If you are anything like me, Thanksgiving break was an awesome chance to relax, unwind… and watch a ton of Netflix. There is nothing better than having the time to sit around all day and binge-watch a show without a care in the world (shoutout to Ozark). With all of this time spent on Netflix, I began to think a lot about the website and how it makes money. You are hard pressed to find anybody these days that does not have a Netflix account or access to one. You are also hard pressed to find any sort of technology with a screen that does not have a Netflix application. In just the past week, I have watched Netflix on my computer, on my TV through my cable at home, on my Xbox, and on my phone. Netflix is truly available wherever and whenever you need it.
One of the most interesting things to me, however, has been the noticeable uptick in the amount of original programming that Netflix is creating. It seems like every time I go on to the website, Netflix has released a new show, movie, or documentary, that they are promoting heavily. Much like how we all had to have an HBO subscription in order to be able to watch Game of Thrones, there is now something for every demographic that is a must-watch that is available exclusively through Netflix.
Netflix announced in October that they are hoping to have 50% of their content be original content by the end of 2018. In order to accomplish this feet, they have committed $8 billion dollars to spend on the development of original content in the next year. Netflix received 20 Emmy awards this past year for shows such as Stranger Things, and it would appear that the number will be slated to increase as the amount of original content balloons.
Original content helps the company succeed in today’s world on several levels. First of all, it draws new users to their site in order to gain access to content they would not be able to get anywhere else. Will the amount of new users that sign up for this reason in the next year outpay the $8 billion that Netflix is spending on this content? Not even close. This signals that there is a larger issue at play here for Netflix, one of the main threats to their business model and their ability to find success in the future.
What Netflix is trying to protect themselves against with this commitment to original content is being screwed over by closed ecosystems. Disney recently announced that in 2019 they will launch their own subscription streaming service, and it will be the only way to access all of Disney and Pixar’s movies and programming once they leave theaters. Other entertainment companies have also been rumored to be putting themselves in position for a possible move in to a closed ecosystem. This means that Netflix will have less access to the movies and TV shows that users will want – and expect – to be offered through the streaming service. From Disney alone, Netflix will lose the ability to offer movies such as Star Wars, the Marvel Movies, or any of the highly anticipated new movies coming from Disney/Pixar in the next few years, such as Toy Story 4 and The Lion King remake. With Disney also offering the ability to access exclusive ESPN content through their subscription service, a lot of people may start to reconsider which streaming service they want to pay for.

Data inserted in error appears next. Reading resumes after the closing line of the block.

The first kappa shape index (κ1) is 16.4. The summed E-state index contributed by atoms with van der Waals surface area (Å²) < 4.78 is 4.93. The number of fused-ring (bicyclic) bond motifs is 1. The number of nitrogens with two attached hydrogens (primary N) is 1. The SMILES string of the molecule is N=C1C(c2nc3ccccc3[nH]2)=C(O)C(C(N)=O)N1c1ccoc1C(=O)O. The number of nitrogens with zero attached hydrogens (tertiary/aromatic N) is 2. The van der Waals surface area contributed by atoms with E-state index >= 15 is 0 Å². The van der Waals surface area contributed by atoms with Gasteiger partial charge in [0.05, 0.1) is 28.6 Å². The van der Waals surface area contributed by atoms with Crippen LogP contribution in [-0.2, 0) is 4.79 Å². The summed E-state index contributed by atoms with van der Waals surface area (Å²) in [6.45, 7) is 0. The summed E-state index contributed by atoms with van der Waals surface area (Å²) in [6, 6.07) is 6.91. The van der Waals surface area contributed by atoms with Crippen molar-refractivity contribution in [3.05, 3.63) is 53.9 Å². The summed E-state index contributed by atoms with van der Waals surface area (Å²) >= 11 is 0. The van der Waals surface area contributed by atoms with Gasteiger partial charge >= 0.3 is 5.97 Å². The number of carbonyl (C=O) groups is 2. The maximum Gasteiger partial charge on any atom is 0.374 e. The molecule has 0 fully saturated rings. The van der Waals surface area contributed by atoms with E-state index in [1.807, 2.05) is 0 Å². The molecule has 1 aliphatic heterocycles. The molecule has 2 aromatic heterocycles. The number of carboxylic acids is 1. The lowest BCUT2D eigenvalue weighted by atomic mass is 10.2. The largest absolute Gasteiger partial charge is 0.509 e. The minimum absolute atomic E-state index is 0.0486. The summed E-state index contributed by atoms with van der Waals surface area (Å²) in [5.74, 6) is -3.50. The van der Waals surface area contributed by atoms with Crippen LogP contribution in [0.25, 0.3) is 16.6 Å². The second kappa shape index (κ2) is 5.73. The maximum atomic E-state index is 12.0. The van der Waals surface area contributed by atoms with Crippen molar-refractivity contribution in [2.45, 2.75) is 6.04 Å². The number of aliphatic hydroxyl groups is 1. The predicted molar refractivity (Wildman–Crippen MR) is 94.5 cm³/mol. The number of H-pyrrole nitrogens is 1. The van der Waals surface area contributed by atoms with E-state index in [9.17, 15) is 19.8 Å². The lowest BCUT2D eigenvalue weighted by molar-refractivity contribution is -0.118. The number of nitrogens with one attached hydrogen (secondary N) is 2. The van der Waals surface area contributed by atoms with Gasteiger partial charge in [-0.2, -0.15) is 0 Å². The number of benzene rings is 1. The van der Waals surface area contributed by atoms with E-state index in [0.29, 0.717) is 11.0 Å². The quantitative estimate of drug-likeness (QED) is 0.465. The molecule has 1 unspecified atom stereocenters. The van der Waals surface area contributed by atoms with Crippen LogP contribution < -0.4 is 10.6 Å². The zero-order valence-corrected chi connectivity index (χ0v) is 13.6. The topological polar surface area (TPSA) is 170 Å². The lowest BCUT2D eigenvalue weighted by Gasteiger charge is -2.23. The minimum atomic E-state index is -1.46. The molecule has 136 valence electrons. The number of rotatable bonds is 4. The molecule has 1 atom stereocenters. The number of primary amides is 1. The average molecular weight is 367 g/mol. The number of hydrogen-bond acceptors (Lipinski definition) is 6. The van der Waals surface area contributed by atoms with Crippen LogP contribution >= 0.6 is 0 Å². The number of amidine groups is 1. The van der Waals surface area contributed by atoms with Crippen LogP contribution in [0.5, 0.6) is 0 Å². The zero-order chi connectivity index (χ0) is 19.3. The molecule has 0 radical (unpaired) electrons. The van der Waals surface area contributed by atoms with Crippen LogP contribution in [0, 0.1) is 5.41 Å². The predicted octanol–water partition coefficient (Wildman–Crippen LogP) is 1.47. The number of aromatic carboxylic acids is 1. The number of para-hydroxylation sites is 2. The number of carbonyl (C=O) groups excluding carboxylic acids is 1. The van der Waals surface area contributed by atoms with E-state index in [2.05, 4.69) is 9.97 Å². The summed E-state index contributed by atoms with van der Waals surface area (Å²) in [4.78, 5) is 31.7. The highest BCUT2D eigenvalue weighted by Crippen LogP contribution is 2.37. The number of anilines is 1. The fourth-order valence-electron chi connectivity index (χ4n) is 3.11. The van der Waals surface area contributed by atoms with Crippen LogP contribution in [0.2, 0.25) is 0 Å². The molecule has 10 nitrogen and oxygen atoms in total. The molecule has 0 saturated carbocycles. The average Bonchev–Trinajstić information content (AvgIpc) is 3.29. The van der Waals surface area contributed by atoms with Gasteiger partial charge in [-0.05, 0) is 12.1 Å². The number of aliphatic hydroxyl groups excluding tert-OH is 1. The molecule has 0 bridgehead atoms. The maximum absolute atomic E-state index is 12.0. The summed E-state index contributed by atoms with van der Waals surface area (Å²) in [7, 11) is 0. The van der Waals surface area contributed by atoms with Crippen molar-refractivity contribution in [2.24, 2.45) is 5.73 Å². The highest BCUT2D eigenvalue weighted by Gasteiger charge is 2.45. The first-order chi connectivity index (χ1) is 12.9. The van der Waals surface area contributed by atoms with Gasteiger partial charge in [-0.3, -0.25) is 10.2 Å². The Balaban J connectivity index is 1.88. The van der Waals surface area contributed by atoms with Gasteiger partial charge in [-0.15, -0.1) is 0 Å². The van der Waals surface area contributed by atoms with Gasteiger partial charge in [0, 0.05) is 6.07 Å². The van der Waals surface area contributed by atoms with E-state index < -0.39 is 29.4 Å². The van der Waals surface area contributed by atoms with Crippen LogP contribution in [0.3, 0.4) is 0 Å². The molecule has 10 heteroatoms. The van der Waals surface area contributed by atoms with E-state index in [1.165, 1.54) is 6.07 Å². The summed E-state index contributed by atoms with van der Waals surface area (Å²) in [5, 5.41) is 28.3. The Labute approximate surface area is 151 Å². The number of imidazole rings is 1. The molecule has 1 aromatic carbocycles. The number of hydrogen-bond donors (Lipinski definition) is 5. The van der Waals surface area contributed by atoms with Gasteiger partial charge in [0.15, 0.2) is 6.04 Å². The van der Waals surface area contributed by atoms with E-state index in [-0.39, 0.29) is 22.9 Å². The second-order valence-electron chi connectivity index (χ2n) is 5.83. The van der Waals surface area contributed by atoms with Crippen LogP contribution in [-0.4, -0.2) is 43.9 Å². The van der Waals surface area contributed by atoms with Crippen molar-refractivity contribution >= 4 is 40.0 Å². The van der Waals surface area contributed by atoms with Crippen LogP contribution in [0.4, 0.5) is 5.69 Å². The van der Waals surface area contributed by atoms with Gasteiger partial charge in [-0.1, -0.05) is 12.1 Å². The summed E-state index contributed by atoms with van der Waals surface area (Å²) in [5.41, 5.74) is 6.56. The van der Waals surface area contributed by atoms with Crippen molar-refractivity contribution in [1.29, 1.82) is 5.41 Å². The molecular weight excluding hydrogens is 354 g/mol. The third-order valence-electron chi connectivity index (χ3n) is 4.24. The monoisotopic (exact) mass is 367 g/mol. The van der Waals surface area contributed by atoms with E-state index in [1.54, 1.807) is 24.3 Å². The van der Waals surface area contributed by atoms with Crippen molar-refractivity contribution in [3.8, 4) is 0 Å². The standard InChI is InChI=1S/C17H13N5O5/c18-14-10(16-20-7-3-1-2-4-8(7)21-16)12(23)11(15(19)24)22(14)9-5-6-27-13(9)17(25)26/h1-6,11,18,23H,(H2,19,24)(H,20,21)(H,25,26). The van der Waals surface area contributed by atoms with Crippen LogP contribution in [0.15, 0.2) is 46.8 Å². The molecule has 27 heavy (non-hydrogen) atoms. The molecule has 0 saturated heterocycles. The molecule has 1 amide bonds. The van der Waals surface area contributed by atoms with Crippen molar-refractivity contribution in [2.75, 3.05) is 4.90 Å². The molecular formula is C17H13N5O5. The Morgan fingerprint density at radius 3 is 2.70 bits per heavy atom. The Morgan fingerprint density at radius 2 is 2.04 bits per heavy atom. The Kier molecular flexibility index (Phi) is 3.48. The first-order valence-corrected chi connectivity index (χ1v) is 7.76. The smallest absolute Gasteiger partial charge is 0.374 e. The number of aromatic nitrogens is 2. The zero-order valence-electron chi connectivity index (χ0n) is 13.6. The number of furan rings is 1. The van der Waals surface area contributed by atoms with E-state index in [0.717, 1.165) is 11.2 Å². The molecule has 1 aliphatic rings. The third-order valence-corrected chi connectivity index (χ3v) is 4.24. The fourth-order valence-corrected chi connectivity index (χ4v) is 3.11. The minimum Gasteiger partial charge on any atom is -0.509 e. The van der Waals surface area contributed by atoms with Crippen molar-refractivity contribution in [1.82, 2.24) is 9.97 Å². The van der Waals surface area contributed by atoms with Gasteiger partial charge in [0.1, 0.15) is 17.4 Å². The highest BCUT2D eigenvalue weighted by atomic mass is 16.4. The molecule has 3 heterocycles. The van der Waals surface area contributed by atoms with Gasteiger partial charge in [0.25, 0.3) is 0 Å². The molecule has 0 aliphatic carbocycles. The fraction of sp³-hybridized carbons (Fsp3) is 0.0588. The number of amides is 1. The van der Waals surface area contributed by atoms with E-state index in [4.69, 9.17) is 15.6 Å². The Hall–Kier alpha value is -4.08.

To combat this, Netflix has made a huge push to provide top quality content that is only available within the Netflix ecosystem. This push has had many benefits, as well as drawbacks. As a user, one of the main benefits has been the increase in high quality programming available. Shows such as Stranger Things, Ozark, Narcos, or the new Dave Chappelle comedy stand-ups would never exist if not for this turf war for exclusive content. In addition, stars like working with Netflix. For shows, there are less restrictions. For example, every show does not have to be exactly a certain length of time to fit the requisite number of commercials into its cable time slot. In addition, Netflix has taken on many different programs that the big studios have refused to try. This allows actors and actresses to try more creative, challenging projects. Lastly, Netflix has the ability to pay. Comedians Chris Rock and Dave Chappelle were both reported to have made $20 million per hour-long stand-up comedy special, available exclusively on Netflix. But there are certainly drawbacks as well. Most notably, obviously, is the cost. Netflix had to undergo another round of funding to make this expansion of original content possible. In addition, these billions of dollars could have been invested in to different ways to make the service better for its users, rather than in to new programs. Secondly, now that Netflix has gone from purely a distributor to a big time content creator, studios have stopped viewing them as a friend and have started to view them as competition. This means that Netflix can no longer acquire shows from other studios and networks at affordable prices. Long gone are the days that Netflix could acquire all five seasons of Breaking Bad at a reasonable price.
It will be very interesting if Netflix’s decision to progress in this fashion will be the right play for their business. The way that we view our entertainment is about to change once again to closed ecosystems and vertical integration. Whether this will be a benefit or detriment to users remains to be seen.